To be a doctor
THE THEME of this year’s commemoration of Medicine Week, “Pagkakaisa ng Manggagamot Tungo sa Kalusugan ng Pamayanan”—unity of physicians toward national health—is timely amid the present state of healthcare delivery in the country. Many barangays are still underserved and neglected in this day and age. Meanwhile, the world has literally shrunk with the advent of modern technologies, and intercontinental travel has become commonplace—which is why diseases are able to easily spread in a matter of days or weeks. As Health Secretary Paulyn Rosell-Ubial says, it is important for Filipino physicians to mount a united front in addressing the health problems of the community.
It’s a good time for us doctors to pause awhile and consider what it is to be a doctor.
During my internship days in Baltimore, Maryland, in the mid-1960s, I had the rare privilege of becoming personally acquainted with the great medical writer, Dr. Felix Martí-Ibañez. As editor in chief of the internationally circulated MD Magazine read by millions of doctors all over the world, he wrote the most beautiful essays I have ever read. I was so fascinated by his superb philosophical essays that I wrote him a letter of appreciation. That started our unique friendship through correspondence. During my five-year sojourn in America, he would from time to time send me reprints of his work.
Once, when asked by his freshmen students what it means to be a doctor, Martí-Ibañez told them: “To be a doctor in the true sense of the word is to be a whole man, who fulfills his task as a scientist with professional quality and integrity; as a human being, with a kind heart and high ideals; and as a member of society, with honesty and efficiency.”
According to Martí-Ibañez, being a doctor means much more than dispensing pills or patching up torn flesh and shattered minds. To him, to be a doctor is to be an “intermediary between man and God.” To him, medicine should concern itself more, and above all, with the prevention of disease and the promotion of health.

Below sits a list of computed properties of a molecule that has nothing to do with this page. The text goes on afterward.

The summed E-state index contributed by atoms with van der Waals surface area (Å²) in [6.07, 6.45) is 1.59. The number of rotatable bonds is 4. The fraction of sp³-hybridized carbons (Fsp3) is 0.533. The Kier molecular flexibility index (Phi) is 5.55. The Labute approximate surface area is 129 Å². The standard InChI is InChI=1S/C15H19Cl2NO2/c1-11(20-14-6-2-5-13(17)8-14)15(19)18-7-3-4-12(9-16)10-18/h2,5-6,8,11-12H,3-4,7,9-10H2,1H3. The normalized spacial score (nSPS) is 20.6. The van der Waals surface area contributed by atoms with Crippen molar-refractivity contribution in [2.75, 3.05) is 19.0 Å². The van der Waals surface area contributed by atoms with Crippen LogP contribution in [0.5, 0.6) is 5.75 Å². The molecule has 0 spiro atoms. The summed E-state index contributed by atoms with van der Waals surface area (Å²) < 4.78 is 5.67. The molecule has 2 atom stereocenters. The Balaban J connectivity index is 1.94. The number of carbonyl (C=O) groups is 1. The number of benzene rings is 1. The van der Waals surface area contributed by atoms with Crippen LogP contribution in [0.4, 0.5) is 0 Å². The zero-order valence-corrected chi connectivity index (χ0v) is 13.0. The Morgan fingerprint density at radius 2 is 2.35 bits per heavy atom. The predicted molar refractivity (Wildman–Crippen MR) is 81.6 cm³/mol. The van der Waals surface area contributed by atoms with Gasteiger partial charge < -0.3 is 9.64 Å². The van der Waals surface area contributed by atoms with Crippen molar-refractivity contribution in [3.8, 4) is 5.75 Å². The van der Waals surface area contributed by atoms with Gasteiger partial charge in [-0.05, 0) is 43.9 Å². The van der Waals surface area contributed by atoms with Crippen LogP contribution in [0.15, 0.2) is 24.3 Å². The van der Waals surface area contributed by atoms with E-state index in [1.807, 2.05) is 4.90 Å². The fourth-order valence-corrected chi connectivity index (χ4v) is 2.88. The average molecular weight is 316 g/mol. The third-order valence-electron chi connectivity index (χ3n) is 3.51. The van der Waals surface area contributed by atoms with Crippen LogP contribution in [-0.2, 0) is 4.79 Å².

The doctor-philosopher maintained that the physician has, throughout history, helped men and women in their physical, mental and social ascent. He wrote: “As a professional, the physician has always acted as a healer using faith, empiricism, or rational resources; as a knower, for he knows the secrets of nature and of the human being; as a preventer, for he can arrest disease by forestalling its vanguards before they develop; and as an organizer, for he can guide society in fighting the historico-social process called disease. To heal, to know, to prevent, to organize—these are the spheres of professional activity embraced in the expression, ‘to be a doctor.’”
And what about the physician’s duty to society? Marti-Ibañez wrote: “The doctor’s duty to society is to be an idealist, not a hedonist: as a physician, to accept his profession as a service to mankind, not a source of profit; as an investigator, to seek the knowledge that will benefit his fellow beings; as a clinician, to alleviate pain and heal the sick; as a teacher, to share and spread knowledge and always because he is imbued with an ideal of service and not the ambition for gain. The physician should maintain the dignity of the medical profession as a social science applied to the welfare of mankind.”
Marti-Ibañez constantly admonished the medical students who passed through his tutelage that their duty is to act toward their patients with kindness, courtesy and honesty. He wrote: “In medicine, there is no room for amateurs or dilettanti. [It is] a noble career in which we must all aspire to be masters of whatever we undertake, for the mistakes of medical carpenters and prescriber’s apprentices can have tragic results!”
Dr. Floriño A. Francisco, a pediatrician based in Cabanatuan City, is also a freelance feature writer, past president of the Nueva Ecija Medical Society, and 2010 recipient of the Topics (The Outstanding Physician in Community Service) Award.
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